• As recently as 2010, during the near annular (very large partial eclipse), out of fear, people stayed home. Few were on the streets, restaurants and hotels saw a dip in business (many customers preferred not to eat during the event), and most schools closed when students did not show up.
  • In Cambodia, in 1995, instead of screaming and banging during a solar eclipse, soldiers shot into the air to scare the mythic dragon from the sky. It was reported that the only scattered casualties were from the bullets.
  • In Baja, California, in 1991, astronomers were surprised by the weeping and wailing of hotel staff, who were terrified by the onset of darkness.

There are many more examples, but the human response that stands out the most is related to pregnancy…

A Total Eclipse and Superstitions

Many ancient people worried that an eclipse caused pregnancy issues such as blindness, cleft lips, and birthmarks.

Even today, there are some beliefs in superstitions! Pregnant women are sometimes warned to stay inside, not eat, not carry sharp objects, and not eat cooked food prior to the eclipse.

Modern baby blogs ask if pregnant women should wear some sort of metal, such as a safety pin, to protect the baby.

Some say that baby superstitions date from the Aztecs, who believed that a celestial beast was biting the Sun and that the same thing would happen to a baby if the pregnant mother watched.

Of course, none of this is true! The only health warning is: Do not look at the Sun, as it can (and will) damage your retina. See how to view a solar eclipse safely.

a partial solar eclipse in the sky

Eclipse as a Good Luck Charm

Eclipses did not incite fear in at least one group: Bohemia’s miners. They believed that the event portended good luck in finding gold.

Some North American Indian tribes believed that an eclipse was simply nature’s way of “checking in” with the sky, perhaps a sort of cleaning house. The Sun and the Moon temporarily leave their places in the sky to see if things are going all right on our planet Earth. 

The Strange Science of Eclipses

Long before the invention of the telescope. people across the world recorded the motions, position, and appearance of the Sun.

Some, like the Aztecs and the Babylonians, were obsessive enough to make astoundingly accurate observations that ultimately gave their priests the power of prediction.

The Babylonians

In the 7th to 6th century BCE, the Babylonians noticed that an eclipse with all the same specific traits would exactly repeat after 18 years plus 10 or 11 1/3 days. This observation was amazingly perspicacious, especially since that “1/3 day” business ensured the next eclipse would be best seen (or maybe only seen) in an entirely different region of the world.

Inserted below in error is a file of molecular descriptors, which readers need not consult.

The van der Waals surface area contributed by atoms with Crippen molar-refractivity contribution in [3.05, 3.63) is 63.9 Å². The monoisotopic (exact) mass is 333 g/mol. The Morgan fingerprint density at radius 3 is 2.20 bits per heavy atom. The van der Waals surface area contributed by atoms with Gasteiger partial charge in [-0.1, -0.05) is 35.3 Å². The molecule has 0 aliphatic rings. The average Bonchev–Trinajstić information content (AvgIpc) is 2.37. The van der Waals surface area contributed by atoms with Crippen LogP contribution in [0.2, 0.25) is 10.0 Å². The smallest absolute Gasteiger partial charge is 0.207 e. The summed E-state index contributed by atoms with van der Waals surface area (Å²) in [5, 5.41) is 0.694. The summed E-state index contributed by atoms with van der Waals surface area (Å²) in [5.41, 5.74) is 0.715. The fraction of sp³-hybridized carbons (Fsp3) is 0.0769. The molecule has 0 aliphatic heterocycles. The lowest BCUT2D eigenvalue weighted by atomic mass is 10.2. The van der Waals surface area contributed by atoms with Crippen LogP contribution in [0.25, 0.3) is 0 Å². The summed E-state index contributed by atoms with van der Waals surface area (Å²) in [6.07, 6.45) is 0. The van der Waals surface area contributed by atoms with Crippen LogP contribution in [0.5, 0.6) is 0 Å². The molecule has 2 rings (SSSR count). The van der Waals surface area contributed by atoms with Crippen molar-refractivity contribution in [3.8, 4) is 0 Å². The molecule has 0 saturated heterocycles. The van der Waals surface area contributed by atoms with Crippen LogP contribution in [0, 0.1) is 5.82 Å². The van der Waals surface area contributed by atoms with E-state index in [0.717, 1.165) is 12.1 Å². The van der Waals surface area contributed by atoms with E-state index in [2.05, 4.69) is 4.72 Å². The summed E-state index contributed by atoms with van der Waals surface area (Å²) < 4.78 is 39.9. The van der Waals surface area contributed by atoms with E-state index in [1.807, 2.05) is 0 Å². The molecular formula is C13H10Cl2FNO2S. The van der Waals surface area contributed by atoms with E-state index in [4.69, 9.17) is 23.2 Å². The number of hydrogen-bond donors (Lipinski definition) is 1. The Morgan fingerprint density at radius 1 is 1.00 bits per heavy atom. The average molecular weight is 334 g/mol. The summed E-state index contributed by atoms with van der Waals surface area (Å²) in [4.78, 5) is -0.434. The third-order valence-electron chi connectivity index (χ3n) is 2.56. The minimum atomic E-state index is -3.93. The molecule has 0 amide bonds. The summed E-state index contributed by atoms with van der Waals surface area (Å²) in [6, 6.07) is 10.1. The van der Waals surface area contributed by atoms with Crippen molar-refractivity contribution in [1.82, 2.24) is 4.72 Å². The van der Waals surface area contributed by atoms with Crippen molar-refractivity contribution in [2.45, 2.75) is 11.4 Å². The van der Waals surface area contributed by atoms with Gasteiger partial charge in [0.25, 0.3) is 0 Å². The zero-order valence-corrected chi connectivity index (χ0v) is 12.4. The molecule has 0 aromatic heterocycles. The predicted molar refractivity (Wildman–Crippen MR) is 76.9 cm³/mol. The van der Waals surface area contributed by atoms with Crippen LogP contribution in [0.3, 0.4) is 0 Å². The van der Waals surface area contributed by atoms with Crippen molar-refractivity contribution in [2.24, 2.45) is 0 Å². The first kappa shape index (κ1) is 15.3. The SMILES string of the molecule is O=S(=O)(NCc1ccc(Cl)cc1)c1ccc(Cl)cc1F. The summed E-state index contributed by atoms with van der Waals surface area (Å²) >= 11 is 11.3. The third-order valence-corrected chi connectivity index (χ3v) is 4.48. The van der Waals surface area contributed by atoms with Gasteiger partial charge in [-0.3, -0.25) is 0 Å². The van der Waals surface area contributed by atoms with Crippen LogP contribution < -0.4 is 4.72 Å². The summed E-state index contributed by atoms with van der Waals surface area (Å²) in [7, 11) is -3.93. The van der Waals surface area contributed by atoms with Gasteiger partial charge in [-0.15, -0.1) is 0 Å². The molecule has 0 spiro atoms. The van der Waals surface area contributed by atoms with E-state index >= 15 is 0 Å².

Babylonians called this period “a Saros.” The Saros’ “1/3 day” fraction means Earth turns through 120 degrees of longitude for each subsequent event.  For the same type of eclipse to again appear in an observer’s region, one has to wait while eclipses work their way around the world like a set of gears, which requires three Saroses. Then those “1/3 day” fractions add up to a full Earth rotation, bringing the spectacle back to the original location, albeit with a slight shift. 

This time period of three Saroses, an important observational interval with the curious name of exeligmos, amounts to 54 years plus 33 days. As this surpassed the usual lifespan of the Babylonians, it was amazing they noticed the cycle at all.

The Greeks

The ancient Greeks loved that “Saros” concept so much that they embraced it without even changing it to their own language.

This account from the Greek historian Herodotus also shows that the common people were quite fearful of total solar eclipses.  In the 5th century BCE, Herodotus reported on the army ear when the Moon temporarily covered the face of the Sun:

“…just as the battle was growing warm, the day was all of a sudden changed into night. This event had been foretold by Thales, the Milesian, who forewarned the Ionians of it, fixing for it the very year in which it actually took place. The Medes and Lydians, when they observed the change, ceased fighting and were alike anxious to have terms of peace agreed on.” 

Solar Eclipse: What Really Happens

Total solar eclipses are a cosmic coincidence indeed. How else do you explain that the Moon is 400 times smaller than the Sun but also 400 times nearer to us? This makes the only two disks in our sky appear the same size! It would not be the case if either were larger, smaller, nearer, or farther away. In fact, over time, our Moon will travel further from Earth, and we won’t experience the same phenomenon.

Of course, now we understand the science of eclipses. We no longer tell stories to explain why the Moon or the Sun went dark. Still, there’s a certain magic to these stories, isn’t there? Perhaps the romance comes from knowing that all is well with the Sun and the Moon. 

See when future solar (and lunar) eclipses will happen!

About The Author

Catherine Boeckmann

Catherine Boeckmann loves nature, stargazing, and gardening so it’s not surprising that she and The Old Farmer’s Almanac found each other. She leads digital content for the Almanac website, and is also a certified master gardener in the state of Indiana. Read More from Catherine Boeckmann